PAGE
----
Any tips/starting point for the uninitiated?

I'll just leave this here:

"Our definition of success has become narrow, boring, and limited. If we want young people to be creative and innovative, we need to reward them for it."

from "Skip The Hedge Fund: We Need Young People To Take Risks And Build Inspiring Things" at https://www.fastcompany.com/3026586/skip-the-hedge-fund-we-n....

Quant trading is harder than people assume - really, really, hard. Nearly everything you can think of has already been done, and is being done within latency limits you are priced out of as a retail guy.

So you have to get creative, and if you want it to keep working, you can't tell anyone about it. Ever.

I think it is important to understand that low latency = HFT. Because HFT is data driven it is part of Quant trading. But not all Quant Trading requires or is being done at low latency limits.

A great point. When I worked in the industry, the trading (of exotic products) was actually done over the phone and via e-mail. Very much quant-driven, but about as low-frequency as it gets!

Agreed. And it's not just latency that puts the average guy at a disadvantage. It's also access to the market and access to data which are hard to obtain.

The beauty in all this is that 1000s of people keep trying... But only a select few, less than 1/100 of 1 percent of market participants succeed in making reasonable profits

> Nearly everything you can think of has already been done

I find this hard to believe. There's entire fields of research based around AI now and an endless number of ideas that have yet to be tried/implemented. There simply aren't enough people working at hedge funds to cover them all.

A more accurate statement will be "Nearly everything you can think of has already been done or will be done soon and since this is a zero-sum game, the expected profit in the long term from quant trading is approaching zero"

Let me let you in on a little secret of the quant world, it is easier than you assume at least in terms of idea generation. Every fund I've ever been with the vast majority of strategies are sourced from academic papers, you don't need to think up new and novel ideas.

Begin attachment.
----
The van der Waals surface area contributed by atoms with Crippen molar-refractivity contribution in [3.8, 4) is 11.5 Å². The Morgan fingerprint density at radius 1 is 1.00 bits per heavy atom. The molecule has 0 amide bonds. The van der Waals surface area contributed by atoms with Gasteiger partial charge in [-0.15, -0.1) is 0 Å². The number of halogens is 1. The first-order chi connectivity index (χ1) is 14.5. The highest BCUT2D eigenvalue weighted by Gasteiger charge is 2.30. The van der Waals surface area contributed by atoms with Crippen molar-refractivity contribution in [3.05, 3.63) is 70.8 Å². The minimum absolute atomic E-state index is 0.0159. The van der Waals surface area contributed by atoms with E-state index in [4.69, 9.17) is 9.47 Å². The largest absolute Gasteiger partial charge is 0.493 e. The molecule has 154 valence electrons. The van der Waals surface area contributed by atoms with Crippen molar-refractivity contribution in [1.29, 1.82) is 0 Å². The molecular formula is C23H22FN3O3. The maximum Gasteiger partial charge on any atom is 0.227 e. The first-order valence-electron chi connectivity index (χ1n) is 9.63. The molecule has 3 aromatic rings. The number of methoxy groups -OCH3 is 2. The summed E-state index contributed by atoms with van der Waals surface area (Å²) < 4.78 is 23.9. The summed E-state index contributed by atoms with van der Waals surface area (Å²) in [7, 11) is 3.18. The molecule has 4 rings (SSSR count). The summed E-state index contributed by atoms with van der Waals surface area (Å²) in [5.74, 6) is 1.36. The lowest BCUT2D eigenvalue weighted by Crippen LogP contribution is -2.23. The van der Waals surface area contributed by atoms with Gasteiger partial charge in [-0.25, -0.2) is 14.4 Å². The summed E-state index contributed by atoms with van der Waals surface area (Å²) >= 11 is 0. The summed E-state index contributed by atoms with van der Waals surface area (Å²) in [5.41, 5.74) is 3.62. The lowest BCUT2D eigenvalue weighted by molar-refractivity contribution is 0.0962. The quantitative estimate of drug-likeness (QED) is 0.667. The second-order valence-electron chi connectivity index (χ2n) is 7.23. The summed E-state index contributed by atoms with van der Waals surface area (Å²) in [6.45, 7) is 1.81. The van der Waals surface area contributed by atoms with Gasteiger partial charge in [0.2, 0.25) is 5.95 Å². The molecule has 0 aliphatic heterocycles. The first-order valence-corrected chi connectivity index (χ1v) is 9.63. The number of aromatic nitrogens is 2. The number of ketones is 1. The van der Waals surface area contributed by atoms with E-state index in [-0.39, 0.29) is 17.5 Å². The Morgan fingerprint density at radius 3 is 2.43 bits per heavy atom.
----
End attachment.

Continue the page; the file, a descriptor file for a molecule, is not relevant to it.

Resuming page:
Do you have an example of such an idea – maybe one that is no longer of use?

If every fund is getting the majority of their strategies from the same academic papers, that must do wonders for the profit :)

The edge is found usually in the details of the implementation of a strategy.

Quants have worked in finance for ages. What's so unusual about Two Sigma? Headcount?

Marketing strategy.

Tldr for this 2015 article: 2 sigma uses tons of data and processing power to extract any alpha from the markets. They've done it consistently since 2004. People leave 2 sigma and sometimes email themselves code. Bad idea as the company will come down hard on you with lawsuits.

Email themselves code? That’s an astonishingly stupid way to try stealing something. What did these people expect?

Most financial firms have decent lockdown... Generally firewalls prevent file sharing sites, web mail, connecting to any external port that's not http or https. I've seen some places prevent direct IP connections (need a hostname to connect). USB and SD card slots are disabled... Not to say that there still aren't dozens of ways to get around all this if you really wanted to.

It seems possible that mathematical breakthroughs are no longer being published, as they are now trade secrets/matters of national security. I wasn't surprised when Tao was beaten by a hedge funder.

There are always better people around who want neither fame nor money.

This has been the case for a long time in applied mathematics and computer science (not so much pure mathematics). There are hedge funds using work that is not only unpublished, but also unknown to research labs like FAIR and Google Brain. The easiest way to be scouted by one of those funds is to publish research that looks like you’re on the verge of re-discovering their work.

Do you have any proof of this, or is this or is it just your opinion that the comparatively smaller groups of researchers at hedge funds are well ahead of academia and the rest of industry?

1. I don't have proof I can share publicly,

2. It's not just my opinion, and

3. I didn't say they're "well ahead" unilaterally.

This isn't unique to finance; industry labs in tech also often have novel results in applied mathematics and computer science that are ahead of academia and other industry labs. You don't have to believe me but it's not exactly a controversial topic. Not everything is published or patented.

I mean I have little doubt that there are trade secrets that these companies have. Specific algorithms and models. And yeah, industry labs are often ahead here.

But I read your claim as saying that there are broad methods and approaches that they hide. And that's, while possible, more peculiar. Most of the tech industry labs don't keep their theoretical research secret. Practically anything that could be published is.

As for 3, the way you described the "rediscovery" made it sound like those Labs were a number of steps ahead, so I hope you pardon my misunderstanding.

At the highest level there are broad approaches which are kept secret in the financial industry, but the reason that's peculiar is because their efficacy is inherently antagonistic to publicity. Tech firms (mostly) don't lose utility of their trade secrets if they're exposed, they just lose first mover advantages on those techniques. But if everyone is aware of your techniques in finance, your techniques cease to have an edge.